Eurosite participates in targeted consultation on future of LIFE Programme
The LIFE Programme is the only EU fund dedicated to the environment and climate. During the next programming period (2021-2027) LIFE will help Europe deliver nature and climate ambitions, by contributing to:
- The shift towards a circular, energy-efficient, renewable energy-based, climate-neutral and resilient economy;
- The protection and improvement of the quality of the environment;
- Halting and reversing biodiversity loss and tackling the degradation of ecosystems.
As part of the preparations for the next programming period of the LIFE Programme (2021-2024), the European Commission organised a consultation on the future of the LIFE programme. Taking into account that LIFE is one of the main resources available to fund conservation measures for many of our members, we made sure to raise the voice of site managers and land conservation practitioners in this discussion. Below, we present the summary of Eurosite’s input, based on the feedback we received from Eurosite members:
Eurosite suggests the following to ensure the adequacy and efficiency of Life Programme in the next programming period (2021-2024):
- We support the idea that the “Nature and Biodiversity” component might include a new element, namely small grants. There is a need to provide such small grants all over the European Union. The size of these grants should be limited to 100.000 EUR, with higher co-financing rates than traditional projects. In our opinion small grants should give more priority to civic initiatives (non-statutory organisations and individuals).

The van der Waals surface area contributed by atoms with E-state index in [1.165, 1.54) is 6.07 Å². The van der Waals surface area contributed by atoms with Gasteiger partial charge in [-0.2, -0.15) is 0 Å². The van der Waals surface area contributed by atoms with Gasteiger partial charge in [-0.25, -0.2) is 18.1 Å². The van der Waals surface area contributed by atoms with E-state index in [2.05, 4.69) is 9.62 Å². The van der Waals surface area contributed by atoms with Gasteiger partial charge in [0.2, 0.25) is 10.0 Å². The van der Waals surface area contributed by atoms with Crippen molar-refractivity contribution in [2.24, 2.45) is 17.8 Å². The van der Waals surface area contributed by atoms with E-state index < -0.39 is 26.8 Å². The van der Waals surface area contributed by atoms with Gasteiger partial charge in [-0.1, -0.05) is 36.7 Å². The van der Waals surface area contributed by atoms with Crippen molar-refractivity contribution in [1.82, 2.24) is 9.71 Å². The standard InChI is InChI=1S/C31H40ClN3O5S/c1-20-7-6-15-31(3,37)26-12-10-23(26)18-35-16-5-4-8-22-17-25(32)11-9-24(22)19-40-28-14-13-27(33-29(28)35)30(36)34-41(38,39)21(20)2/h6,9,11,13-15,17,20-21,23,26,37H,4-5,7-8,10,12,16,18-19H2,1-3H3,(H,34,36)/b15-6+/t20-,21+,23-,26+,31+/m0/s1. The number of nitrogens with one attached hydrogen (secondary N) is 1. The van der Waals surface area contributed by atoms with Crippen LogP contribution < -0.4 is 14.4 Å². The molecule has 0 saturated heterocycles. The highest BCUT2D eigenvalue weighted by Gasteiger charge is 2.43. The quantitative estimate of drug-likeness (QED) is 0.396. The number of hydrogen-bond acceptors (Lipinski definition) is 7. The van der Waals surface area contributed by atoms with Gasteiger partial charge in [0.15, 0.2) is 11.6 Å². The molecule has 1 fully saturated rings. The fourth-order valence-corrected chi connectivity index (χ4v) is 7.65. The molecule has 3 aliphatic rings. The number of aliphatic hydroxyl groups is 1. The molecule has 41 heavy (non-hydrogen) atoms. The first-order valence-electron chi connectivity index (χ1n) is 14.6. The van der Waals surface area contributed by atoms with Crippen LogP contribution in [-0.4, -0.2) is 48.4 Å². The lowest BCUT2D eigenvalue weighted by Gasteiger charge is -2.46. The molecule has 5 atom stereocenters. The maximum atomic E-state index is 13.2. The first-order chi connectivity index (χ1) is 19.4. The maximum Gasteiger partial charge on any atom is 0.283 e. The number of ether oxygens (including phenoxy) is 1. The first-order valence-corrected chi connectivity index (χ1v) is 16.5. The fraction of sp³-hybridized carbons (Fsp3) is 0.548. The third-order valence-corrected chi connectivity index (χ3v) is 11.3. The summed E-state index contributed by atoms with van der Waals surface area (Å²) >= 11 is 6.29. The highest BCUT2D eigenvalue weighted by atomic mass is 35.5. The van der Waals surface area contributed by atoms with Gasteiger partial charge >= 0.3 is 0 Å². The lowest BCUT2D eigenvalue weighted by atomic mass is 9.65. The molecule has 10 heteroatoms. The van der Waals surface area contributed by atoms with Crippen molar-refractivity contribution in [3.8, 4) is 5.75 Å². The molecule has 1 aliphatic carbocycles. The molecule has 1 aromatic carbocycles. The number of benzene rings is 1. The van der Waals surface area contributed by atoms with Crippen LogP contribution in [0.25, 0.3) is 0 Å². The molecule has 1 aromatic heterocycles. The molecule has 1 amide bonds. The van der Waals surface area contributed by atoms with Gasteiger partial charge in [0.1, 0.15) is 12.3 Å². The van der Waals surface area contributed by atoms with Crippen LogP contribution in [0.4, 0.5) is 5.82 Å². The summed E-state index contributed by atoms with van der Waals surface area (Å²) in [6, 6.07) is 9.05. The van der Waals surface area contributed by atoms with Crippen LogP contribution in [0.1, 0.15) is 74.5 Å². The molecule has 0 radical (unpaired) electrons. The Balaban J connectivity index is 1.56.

- It is very important to keep the present structure and approach within “Nature and Biodiversity”- not to lose one the last chances to support real, on-ground Nature conservation in Natura 2000 sites.
- The projects should also be available to novel approaches in biodiversity monitoring, particularly remote sensing and data automation. Presently applicants are advised to limit actions focused on nature inventories and monitoring (except results of active conservation) and it is very important to use on-ground projects to increase knowledge on ecological process in Natura 2000 sites.
- It should be noted that in some countries, due to governmental pressure on civil society, NGOs have very limited access to cofunding so they are in fact excluded from applying. Better cofunding solutions or the enlargement of Life contribution to 80 or even 100% (particularly in smaller grants) could solve this issue.
- Maintenance of the two-step procedure is important in view of NGO’s and site manager’s capacity. It enables a focus on the content of the proposal and not on administrative issues at the first stage of project preparation.
- A stronger link should be created between Nature and Biodiversity and Climate Change components. This can be done through cross-cutting, innovative projects. In addition, we suggest that funding should be allocated to support more actions to improve biodiversity as nature-based solution to adaptation and mitigation of climate change.